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Re: XFS as Root filesystem

To: Russell Cattelan <cattelan@xxxxxxxxxxx>
Subject: Re: XFS as Root filesystem
From: "Stephen C. Tweedie" <sct@xxxxxxxxxx>
Date: Thu, 6 Apr 2000 17:23:50 +0100
Cc: "Stephen C. Tweedie" <sct@xxxxxxxxxx>, Lyle Seaman <lws@xxxxxxxxxxxxxxxx>, linux-xfs@xxxxxxxxxxx
In-reply-to: <38ECB5E1.E6CFEC35@xxxxxxxxxxx>; from cattelan@xxxxxxxxxxx on Thu, Apr 06, 2000 at 11:05:53AM -0500
References: <200004051440.JAA25697@xxxxxxxxxxxxxxxxxxxx> <38EB8FEF.9CB411C@xxxxxxxxxxxxxxxx> <20000406162144.B14727@xxxxxxxxxx> <38ECB5E1.E6CFEC35@xxxxxxxxxxx>
Sender: owner-linux-xfs@xxxxxxxxxxx

On Thu, Apr 06, 2000 at 11:05:53AM -0500, Russell Cattelan wrote:
> XFS doesn't actually try to detect file system inconstancies at mount
> time.
> (this would defeat quick recovery)

Neither does ext3.  What the filesystem can do is to detect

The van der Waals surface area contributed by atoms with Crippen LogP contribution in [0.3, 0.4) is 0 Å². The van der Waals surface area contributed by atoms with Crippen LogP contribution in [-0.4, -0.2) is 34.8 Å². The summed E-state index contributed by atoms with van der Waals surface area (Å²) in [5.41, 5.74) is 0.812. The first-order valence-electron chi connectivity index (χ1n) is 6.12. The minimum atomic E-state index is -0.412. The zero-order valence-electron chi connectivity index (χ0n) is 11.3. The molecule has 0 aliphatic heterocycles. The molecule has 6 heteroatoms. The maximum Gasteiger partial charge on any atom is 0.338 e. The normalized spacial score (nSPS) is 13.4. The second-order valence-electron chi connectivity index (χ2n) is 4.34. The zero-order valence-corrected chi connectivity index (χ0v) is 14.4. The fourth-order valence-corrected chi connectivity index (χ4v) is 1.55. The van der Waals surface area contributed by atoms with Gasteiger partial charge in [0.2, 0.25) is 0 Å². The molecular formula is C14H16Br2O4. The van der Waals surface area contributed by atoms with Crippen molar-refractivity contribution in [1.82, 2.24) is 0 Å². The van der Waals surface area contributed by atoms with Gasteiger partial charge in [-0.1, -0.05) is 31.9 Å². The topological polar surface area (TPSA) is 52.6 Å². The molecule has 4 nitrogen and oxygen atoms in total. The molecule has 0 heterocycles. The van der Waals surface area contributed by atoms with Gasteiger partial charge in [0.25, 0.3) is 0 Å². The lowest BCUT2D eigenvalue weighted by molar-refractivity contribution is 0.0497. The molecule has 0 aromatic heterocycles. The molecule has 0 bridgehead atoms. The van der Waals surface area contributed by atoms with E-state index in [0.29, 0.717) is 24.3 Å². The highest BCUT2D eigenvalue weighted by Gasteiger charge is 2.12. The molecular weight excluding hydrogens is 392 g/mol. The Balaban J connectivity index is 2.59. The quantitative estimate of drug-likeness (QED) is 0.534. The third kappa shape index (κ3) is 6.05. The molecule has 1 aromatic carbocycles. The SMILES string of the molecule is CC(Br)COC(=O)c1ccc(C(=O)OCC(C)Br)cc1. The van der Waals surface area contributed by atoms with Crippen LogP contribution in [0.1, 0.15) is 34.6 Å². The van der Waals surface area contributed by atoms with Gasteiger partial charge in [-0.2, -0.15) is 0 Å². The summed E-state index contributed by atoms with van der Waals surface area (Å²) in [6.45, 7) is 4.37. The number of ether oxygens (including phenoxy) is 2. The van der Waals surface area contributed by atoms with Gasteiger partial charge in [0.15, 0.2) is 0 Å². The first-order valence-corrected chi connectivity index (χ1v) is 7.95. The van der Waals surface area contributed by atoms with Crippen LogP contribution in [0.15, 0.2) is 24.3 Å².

inconsistencies at run time (eg. clearing a bit in an allocation
bitmap but finding it already clear, or finding illegal block mappings
in a file --- that sort of thing), and record in the superblock that 
Bad Things have happened and a full consistency check is needed on 
reboot.  Only data corruption errors can lead to this.

> If at any time a live XFS file system detects and error XFS will
> immediately halt
> all IO to the device. It is then up to the administrator to do manual
> checks and
> or repairs.

Right, ext3 does too (in fact it gives you a per-fs option either to 
suspend IO on error, or to do an immediate panic).  In either case, 
though, it marks the presence of the error in the superblock so that
after a reboot, the system knows that forced fsck is required.


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